More than 20,000 Muslims gathered in Canada for three days to denounce terrorism

More than 20,000 Muslims gathered in Canada for three days to denounce terrorism
Ahmadiyya Muslims congregate at the International Centre in Mississauga, Canada, at the 41st Jalsa Salana.
Source: Ahmadiyya Muslim Jama’at Canada
Ahmadiyya Muslims congregate at the International Centre in Mississauga, Canada, at the 41st Jalsa Salana.
Source: Ahmadiyya Muslim Jama’at Canada

More than 20,000 Muslims gathered at a three-day convention to condemn terrorism and religious extremism.

The 41st Jalsa Salana was held from Friday to Sunday at the International Centre in Mississauga, Canada, where Muslims from all over the country listened to guest lecturers and imams deliver speeches and sermons to promote a more peaceful world.

Lal Khan Malik, the national president of Ahmadiyya Muslim Jama`at Canada, the organization hosting the convention, said that while religious extremists like the Islamic State have nothing to do with Islam, Ahmadi Muslims felt they were able to show a side of Islam that most Westerners don’t have an opportunity to see.

“Over 20,000 attendees at this convention are able to show Canadians the true and peaceful teachings of Islam,” Malik said.

Ahmadi Muslims listen to an imam speak at the 41st Jalsa Salana
Source: Ahmadiyya Muslim Jama’at Canada

Ahmadiyya Muslim Jama’at Canada spokesperson Safwan Choudhry said that the community wants to make it categorically clear that Islam rejects and condemns all forms of terrorism.

“The need of the hour is for us to knock down the barriers of fear that divide us,” Choudhry said in an email interview. “Rather than erecting walls that keep us apart, we should build bridges that bring us closer together. We must stand up against all forms of oppression [and] hatred and use all our capabilities to try and foster peace in the world.”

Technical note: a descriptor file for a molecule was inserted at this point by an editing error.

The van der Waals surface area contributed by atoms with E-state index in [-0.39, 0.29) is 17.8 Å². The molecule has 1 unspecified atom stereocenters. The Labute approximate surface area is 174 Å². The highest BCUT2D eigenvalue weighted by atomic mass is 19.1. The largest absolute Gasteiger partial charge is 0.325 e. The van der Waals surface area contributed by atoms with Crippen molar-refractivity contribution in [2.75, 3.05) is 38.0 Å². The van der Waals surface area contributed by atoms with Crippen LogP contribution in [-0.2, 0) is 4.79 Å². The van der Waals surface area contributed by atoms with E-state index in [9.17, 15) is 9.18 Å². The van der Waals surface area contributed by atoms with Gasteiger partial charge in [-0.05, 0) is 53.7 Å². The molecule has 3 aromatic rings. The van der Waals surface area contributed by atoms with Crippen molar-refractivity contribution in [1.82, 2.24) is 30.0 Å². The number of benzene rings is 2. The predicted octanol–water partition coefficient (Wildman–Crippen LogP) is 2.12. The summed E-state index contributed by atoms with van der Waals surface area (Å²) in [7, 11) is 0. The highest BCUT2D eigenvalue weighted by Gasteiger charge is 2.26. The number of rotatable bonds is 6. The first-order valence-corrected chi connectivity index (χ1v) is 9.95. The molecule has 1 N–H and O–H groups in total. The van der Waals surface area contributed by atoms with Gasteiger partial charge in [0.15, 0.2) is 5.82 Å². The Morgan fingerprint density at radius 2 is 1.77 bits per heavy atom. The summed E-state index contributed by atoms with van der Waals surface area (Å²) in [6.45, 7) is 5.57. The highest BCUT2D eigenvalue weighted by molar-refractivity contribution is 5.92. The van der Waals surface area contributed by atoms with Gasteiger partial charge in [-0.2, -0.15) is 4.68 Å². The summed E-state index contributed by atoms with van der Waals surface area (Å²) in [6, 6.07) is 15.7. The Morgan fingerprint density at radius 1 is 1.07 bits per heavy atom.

At their annual convention, attendees heard a lecture from Imam Azhar Haneef. He was representing the Ahmadiyya sect’s leader Caliph Hazrat Mirza Masroor Ahmad. In his lecture, Haneef said the few cases of Muslim youth who are enticed with terrorism is due to misinformation and a lack of education on the Islamic faith.

“The [extremist groups’] entire concept of Islam is illiterate,” Haneef said, according to a statement from the convention organizers. “If the youth are provided a true understanding of Islam, they would never commit any violent acts.”

Ahmadi Muslims wait to hear the next speaker at the 41st Jalsa Salana
Source: Ahmadiyya Muslim Jama’at Canada

Ahmadiyya is an Islamic religious movement and sect that was founded in India in 1889. Ahmadi Muslims believe in the five pillars of Islam and all of the major principles of the faith.

The main difference between Ahmadi Muslims and mainstream Muslims is that the former believes Mirza Ghulam Ahmad, the founder of the sect, is Islam’s anticipated messiah. Some mainstream Muslims often accuse Ahmadi Muslims for perverting the faith since their major theological beliefs are that Jesus is the messiah and Prophet Muhammad is the last messenger of God. In some countries, like Pakistan, Ahmadi Muslims are often persecuted by the government and vigilantes.

But despite the plight of being a religious minority, the Ahmadi Muslim community’s official motto is, “Love for all, hatred for none,” and their philosophy is one based on tolerance and acceptance over extremism.

Ahmadi Muslim leaders pray during the 41st Jalsa Salana
Source: Ahmadiyya Muslim Jama’at Canada


The Ahmadi Muslim community has made several headlines in the past for their outreach efforts and philanthropic work. In March, Ahmadi Muslim Tayyib Rashid — who is often referred to as “the Muslim Marine” on social media — offered to provide security and guard Jewish cemeteries after vandals attacked several sites across the United States. In August 2016, more than 30,000 Ahmadi Muslims gathered on a farm in the United Kingdom to march against ISIS.

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Sarah A. Harvard

Sarah is a staff writer covering religion, race and politics. Her work has appeared in The Guardian, The Atlantic, Slate, The Huffington Post, TeenVogue, and VICE. Send tips and feedback: sharvard@mic.com

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